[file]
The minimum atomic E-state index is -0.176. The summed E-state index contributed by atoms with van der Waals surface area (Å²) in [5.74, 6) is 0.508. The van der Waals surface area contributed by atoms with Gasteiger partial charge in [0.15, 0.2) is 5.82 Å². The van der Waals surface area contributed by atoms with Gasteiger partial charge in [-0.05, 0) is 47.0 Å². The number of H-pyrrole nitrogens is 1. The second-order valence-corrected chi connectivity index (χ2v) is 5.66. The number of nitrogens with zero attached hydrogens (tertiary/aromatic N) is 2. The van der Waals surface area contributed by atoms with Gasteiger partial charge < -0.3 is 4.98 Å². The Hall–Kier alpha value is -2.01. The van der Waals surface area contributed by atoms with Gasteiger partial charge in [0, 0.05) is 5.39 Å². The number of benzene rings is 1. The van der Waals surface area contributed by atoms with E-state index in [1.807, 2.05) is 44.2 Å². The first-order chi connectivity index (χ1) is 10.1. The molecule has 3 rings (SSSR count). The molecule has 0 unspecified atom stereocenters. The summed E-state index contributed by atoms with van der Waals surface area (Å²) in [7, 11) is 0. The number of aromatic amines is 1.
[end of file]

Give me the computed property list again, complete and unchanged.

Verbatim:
The minimum atomic E-state index is -0.176. The summed E-state index contributed by atoms with van der Waals surface area (Å²) in [5.74, 6) is 0.508. The van der Waals surface area contributed by atoms with Gasteiger partial charge in [0.15, 0.2) is 5.82 Å². The van der Waals surface area contributed by atoms with Gasteiger partial charge in [-0.05, 0) is 47.0 Å². The number of H-pyrrole nitrogens is 1. The second-order valence-corrected chi connectivity index (χ2v) is 5.66. The number of nitrogens with zero attached hydrogens (tertiary/aromatic N) is 2. The van der Waals surface area contributed by atoms with Gasteiger partial charge < -0.3 is 4.98 Å². The Hall–Kier alpha value is -2.01. The van der Waals surface area contributed by atoms with Gasteiger partial charge in [0, 0.05) is 5.39 Å². The number of benzene rings is 1. The van der Waals surface area contributed by atoms with E-state index in [1.807, 2.05) is 44.2 Å². The first-order chi connectivity index (χ1) is 10.1. The molecule has 3 rings (SSSR count). The molecule has 0 unspecified atom stereocenters. The summed E-state index contributed by atoms with van der Waals surface area (Å²) in [7, 11) is 0. The number of aromatic amines is 1.